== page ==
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Feds say Brnovich lacks authority to sue over vaccine mandates

In this Dec. 24, 2020, file photo, a Covid vaccination record card is shown at Seton Medical Center in Daly City, Calif. (AP Photo/Jeff Chiu, File)

A challenge by Attorney General Mark Brnovich to the Biden administration’s vaccine mandates for federal employees and contractors is legally and factually flawed, an attorney for the U.S. Department of Justice is charging. 

In new legal filings, Joseph DeMott says there is no legal authority for Brnovich to sue over what is clearly within the power of President Biden to deal with the Covid pandemic. In fact, he said, the president is immune to some of the claims raised by Brnovich, as are those people to whom he has delegated that power. 

And he dismissed Brnovich’s claims that the mandate will hurt the Arizona economy based on what DeMott said is “purely conjectural” speculation that private businesses that have federal contracts will lose employees who do not want to get vaccinated. 

“Arizona fails to submit credible evidence that the challenged vaccine mandates will hurt its economy,” he wrote. “Given the extraordinary disruptions that COVID-19 has caused to workplaces around the country, it is far more likely that Arizona will benefit from having a vaccinated workforce.” 

DeMott also derided one of the key points that Brnovich is hoping to use to void the executive order: His assertions that the Equal Protection Clause of the U.S. Constitution is being violated because the federal government is requiring its employees and contractors to be vaccinated while it does not impose a similar mandate on those crossing the border illegally.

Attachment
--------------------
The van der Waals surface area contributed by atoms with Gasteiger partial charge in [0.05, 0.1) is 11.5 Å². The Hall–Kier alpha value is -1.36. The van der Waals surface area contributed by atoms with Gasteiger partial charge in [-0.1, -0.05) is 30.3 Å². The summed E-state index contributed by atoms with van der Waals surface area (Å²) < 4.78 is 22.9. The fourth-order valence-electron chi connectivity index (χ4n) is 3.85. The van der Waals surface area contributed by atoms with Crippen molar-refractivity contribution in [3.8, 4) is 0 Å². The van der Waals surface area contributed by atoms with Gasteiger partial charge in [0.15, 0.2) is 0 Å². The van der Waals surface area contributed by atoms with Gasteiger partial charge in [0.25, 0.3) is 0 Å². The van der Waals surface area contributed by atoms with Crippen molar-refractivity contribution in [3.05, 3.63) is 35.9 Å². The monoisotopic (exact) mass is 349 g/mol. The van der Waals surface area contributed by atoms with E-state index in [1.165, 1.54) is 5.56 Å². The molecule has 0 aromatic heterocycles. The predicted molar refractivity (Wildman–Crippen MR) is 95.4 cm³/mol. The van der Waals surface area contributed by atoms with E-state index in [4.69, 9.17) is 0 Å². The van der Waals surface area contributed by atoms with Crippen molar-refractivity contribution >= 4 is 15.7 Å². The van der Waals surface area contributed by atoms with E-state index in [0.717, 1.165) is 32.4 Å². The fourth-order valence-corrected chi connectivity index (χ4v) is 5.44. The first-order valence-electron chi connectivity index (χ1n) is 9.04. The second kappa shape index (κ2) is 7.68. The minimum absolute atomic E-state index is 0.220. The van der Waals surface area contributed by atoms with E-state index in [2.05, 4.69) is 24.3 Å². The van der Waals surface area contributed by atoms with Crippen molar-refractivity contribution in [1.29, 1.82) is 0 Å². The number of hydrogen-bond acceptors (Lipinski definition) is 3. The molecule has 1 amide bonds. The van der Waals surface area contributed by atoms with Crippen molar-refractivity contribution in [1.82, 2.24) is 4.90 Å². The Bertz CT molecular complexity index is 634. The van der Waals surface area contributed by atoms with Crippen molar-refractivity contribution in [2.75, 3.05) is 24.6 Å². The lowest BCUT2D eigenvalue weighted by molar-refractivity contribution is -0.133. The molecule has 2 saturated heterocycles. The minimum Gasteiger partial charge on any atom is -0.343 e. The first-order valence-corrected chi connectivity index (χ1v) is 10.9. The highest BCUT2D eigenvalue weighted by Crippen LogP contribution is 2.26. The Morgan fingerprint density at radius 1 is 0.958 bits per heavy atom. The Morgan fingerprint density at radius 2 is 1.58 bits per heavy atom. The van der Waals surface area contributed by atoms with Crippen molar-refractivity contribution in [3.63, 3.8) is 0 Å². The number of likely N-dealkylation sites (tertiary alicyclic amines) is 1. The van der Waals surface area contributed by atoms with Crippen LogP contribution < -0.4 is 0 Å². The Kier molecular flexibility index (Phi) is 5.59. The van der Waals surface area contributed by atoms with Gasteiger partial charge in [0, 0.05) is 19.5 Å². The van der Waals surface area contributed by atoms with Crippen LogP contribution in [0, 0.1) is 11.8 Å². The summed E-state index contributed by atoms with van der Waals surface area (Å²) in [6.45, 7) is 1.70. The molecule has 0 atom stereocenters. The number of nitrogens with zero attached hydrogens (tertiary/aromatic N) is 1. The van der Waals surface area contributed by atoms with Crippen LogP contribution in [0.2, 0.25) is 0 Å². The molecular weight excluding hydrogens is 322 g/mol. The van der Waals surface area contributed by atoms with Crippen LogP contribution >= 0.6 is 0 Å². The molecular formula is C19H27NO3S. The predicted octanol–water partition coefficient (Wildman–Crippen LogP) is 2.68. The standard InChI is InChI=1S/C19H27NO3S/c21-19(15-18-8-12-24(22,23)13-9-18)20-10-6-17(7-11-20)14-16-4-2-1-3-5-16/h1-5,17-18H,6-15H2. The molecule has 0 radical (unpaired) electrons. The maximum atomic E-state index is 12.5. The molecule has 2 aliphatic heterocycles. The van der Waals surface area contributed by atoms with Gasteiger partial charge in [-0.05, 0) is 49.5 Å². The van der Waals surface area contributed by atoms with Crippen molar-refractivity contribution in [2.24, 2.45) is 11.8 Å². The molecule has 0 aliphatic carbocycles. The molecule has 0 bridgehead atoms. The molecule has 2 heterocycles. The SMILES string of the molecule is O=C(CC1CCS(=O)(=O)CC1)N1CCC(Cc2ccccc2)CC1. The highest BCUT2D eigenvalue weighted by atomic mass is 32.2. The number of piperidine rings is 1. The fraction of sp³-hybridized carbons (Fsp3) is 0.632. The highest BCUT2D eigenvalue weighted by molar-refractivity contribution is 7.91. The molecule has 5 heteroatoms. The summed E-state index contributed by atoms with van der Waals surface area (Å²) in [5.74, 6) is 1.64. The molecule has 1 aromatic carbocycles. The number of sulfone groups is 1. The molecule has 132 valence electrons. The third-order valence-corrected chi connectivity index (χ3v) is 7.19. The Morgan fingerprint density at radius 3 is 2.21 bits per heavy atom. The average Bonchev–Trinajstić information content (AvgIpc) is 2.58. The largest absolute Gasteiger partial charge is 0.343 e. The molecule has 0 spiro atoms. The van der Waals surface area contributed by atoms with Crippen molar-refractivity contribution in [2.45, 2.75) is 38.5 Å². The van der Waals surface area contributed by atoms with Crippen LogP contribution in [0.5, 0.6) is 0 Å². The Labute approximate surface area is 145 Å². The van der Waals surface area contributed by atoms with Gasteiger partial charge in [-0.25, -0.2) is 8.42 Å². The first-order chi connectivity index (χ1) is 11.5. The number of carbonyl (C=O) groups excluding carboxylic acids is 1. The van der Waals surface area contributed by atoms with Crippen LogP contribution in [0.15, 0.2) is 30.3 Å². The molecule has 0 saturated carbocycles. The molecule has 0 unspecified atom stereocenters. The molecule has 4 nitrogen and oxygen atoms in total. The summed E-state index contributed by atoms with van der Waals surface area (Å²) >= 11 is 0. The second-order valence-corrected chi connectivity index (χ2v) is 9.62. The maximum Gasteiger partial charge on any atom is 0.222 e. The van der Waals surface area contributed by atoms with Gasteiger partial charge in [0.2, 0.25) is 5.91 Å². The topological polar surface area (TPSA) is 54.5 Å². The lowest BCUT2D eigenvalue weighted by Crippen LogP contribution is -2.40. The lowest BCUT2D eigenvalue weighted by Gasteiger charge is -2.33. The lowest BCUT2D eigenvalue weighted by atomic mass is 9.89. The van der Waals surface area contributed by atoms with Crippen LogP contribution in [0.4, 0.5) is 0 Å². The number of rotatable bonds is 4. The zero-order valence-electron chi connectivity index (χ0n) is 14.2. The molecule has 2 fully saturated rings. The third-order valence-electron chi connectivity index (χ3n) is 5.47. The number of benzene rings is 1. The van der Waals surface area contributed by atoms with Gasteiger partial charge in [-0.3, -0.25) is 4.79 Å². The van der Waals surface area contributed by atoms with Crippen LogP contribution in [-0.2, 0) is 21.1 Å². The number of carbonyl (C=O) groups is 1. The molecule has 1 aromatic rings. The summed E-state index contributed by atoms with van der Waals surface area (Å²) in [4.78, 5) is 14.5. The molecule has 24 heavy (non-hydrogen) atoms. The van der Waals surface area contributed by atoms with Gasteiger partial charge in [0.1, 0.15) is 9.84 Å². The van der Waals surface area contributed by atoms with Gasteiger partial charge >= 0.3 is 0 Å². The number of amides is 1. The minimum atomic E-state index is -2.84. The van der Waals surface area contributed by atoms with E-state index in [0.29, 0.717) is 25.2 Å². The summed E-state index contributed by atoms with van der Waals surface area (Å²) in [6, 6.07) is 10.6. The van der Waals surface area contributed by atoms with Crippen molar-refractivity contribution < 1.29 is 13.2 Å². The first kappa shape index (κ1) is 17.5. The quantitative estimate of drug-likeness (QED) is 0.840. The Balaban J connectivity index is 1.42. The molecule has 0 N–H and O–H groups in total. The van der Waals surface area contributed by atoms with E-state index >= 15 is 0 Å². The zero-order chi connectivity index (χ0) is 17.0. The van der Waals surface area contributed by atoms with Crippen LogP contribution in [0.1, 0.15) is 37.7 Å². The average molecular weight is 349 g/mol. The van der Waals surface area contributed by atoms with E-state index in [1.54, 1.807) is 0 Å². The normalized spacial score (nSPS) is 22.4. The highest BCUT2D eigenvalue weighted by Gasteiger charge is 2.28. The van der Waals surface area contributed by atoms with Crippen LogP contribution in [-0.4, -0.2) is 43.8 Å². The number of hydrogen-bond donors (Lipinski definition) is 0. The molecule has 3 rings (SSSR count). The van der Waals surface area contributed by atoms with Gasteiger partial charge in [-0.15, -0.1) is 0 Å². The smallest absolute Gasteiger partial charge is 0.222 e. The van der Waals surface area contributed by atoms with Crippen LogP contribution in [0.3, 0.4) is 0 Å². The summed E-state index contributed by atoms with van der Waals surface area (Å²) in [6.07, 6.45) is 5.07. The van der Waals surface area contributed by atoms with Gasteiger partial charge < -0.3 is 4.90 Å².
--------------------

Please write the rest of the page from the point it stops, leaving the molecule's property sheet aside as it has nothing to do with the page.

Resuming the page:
But DeMott said such claims are legally valid only when people in each group are similarly situated. And that, he said, clearly isn’t the case here. 

“U.S. citizens who are not federal employees, federal contractors, or covered contractor employees are not subject to these executive orders,” DeMott said. More to the point, if there are people in this country who are not citizens but happen to work for federal contractors, they are subject to the vaccination requirement. 

“There is therefore no basis to conclude that the orders discriminate on the basis of the national origin or alienage,” he said. 

The pleadings come as Brnovich, a candidate for U.S. Senate, filed yet another lawsuit Friday challenging the administration’s related orders requiring that all employees in companies with 100 or more workers be vaccinated. That will be subject to a separate legal proceeding. 

Hanging in the balance is the extent of presidential power and the contention by Brnovich that does not extend to telling people they have to be vaccinated. 

DeMott said the president does have a legitimate interest. 

“The pandemic will not end until safe and effective vaccines are broadly administered across the population,” he told U.S. District Court Judge Michael Liburdi. “Yet as of this week, only 69% of adults in the United States are fully vaccinated.”